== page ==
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A book's prejudged origins does not dictate the sum of its being

nor its appeal to readers. (Yes, my brain is dead and still trying to be philosophical :-P)

It's 1 am and I'm seriously beat, yet I have a need to blog as there are a lot of goodies going on I have to share.

Although this article is dated June 21st, here's a complete look at the Espresso Book Machine in it's full glory as display in the New York Public Library.




Oooh, aahh.

As I'm just now settling down to catch up on my blog reads of the day, I came across NB's new blog about Self Publishing. After an interesting post, I grabbed my imaginary popcorn and dove into the comments. As I read, I couldn't stop thinking about a good writer friend of mine who shared a story with me recently. I won't repeat the story (I'll give you the link to check out her blog because there is a wonderful discussion going on over there) but let's just say she was faced with a certain prejudice in trying to place her book at a local bookstore. Why did this happen? Because said owner didn't want to have anything to do those types of books (meaning where the book was published--a small press). Excuse, what?

I didn't know avid readers and book lovers sat around checking the publishers printed in the books before they bought them. And yet this resistance is happening a lot with epublishers, small presses and self pubs. My friend's book is simply amazing which, to be honest, has a mass market mainstream appeal that the big dogs seek. True, there are tons of authors out there that crowd editors and agents desks, but I can't help wondering if their works get overlooked because of the fear that it won't be a huge moneymaker. And to be honest, the publishing industry, like any other business, does thrive on its moneymakers.

Small presses often take chances on the outside because they don't have the luxury of offering tons of cash to take risks. Every book is a risk and they face double obstacles from the industry and bookstores alike. Naturally, there are good and bad books in both areas but I can't help thinking that a lot of great writers get shut out because they lack the "sex appeal", the connections, or the "platform" to back up their book.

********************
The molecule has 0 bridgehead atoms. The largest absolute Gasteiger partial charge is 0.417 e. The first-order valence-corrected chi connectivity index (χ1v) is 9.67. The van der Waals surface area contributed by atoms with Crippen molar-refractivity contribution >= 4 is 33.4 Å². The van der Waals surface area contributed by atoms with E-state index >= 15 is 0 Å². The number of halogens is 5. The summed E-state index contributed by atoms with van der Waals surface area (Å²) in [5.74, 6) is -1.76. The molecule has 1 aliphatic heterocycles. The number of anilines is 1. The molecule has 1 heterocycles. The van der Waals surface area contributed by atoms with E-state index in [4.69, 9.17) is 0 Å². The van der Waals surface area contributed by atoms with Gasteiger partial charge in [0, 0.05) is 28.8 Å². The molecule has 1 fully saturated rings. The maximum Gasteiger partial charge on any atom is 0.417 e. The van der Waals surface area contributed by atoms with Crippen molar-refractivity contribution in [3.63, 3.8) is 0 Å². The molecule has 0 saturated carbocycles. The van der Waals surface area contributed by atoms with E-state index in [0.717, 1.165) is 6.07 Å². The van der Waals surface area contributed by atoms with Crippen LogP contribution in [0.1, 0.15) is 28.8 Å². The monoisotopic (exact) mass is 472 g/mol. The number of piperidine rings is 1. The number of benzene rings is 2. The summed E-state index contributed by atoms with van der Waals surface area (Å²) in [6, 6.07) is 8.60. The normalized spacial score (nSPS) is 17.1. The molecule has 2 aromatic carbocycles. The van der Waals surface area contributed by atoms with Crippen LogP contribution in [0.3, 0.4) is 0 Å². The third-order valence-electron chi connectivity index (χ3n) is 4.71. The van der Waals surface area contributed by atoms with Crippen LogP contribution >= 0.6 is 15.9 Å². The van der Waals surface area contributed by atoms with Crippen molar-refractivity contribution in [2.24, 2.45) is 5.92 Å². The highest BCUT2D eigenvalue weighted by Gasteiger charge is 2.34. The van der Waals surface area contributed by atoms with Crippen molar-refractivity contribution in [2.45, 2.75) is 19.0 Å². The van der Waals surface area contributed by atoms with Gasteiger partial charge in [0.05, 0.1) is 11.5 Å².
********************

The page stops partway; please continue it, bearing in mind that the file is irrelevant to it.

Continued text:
The book industry is a roaring tiger and a scary place. But the cool thing is there is a chance to make a difference and get books directly to readers alongside other authors in the same boat. Also, I'm noticing some interesting trend gaps in the industry that I hope some writers can dive into with their writing talents. One of which my other good author friend mentioned is to making young adult books more targeted to young minority readers. I may even take a stab at the gaps myself because some readers (young and old alike) aren't able to find books that speak to them about their life. I like watching Book TV, but I do have to admit it is getting tiring watching interviews and exposes of books that only quench the thirst of a small (dare I say, elite?) readership out there.

Yesterday's chat reinforced my enthusiasm to dive into the readership and share stories, thoughts and ideas of not only my book and writing habits, but books at large. We talked about genres, authors and stories we all loved to read. We exchanged good reads and not a list of pubs, big or small, because it didn't matter. What mattered was (what should matter) and that was the story being told. It was a wonderful experience and feeling I hope to share time and time again. :-)

Comments

Zinnia said…
WOW!

Your new blog look is FANTASTIC!!!
Rae L. said…
Thanks Z! I thought it was time to add some more of me into the style! :-D So, I ditched the faerie lol.
LK Hunsaker said…
Agreed! I've stopped focusing on trying to get my self-pub books into bookstores because of the bias and because there is so much competition at stores that it's not worth the effort. The more important marketing, I think, is getting word to readers, not to stores. If readers are interested and the book is easily available, they will find it.

Word of mouth is the main thing to work toward. ;-) The industry may care where it's published, but readers don't.
Rae L. said…
Right on point LK! That's who truly rules the industry and that's who we should def be targeting. :-)

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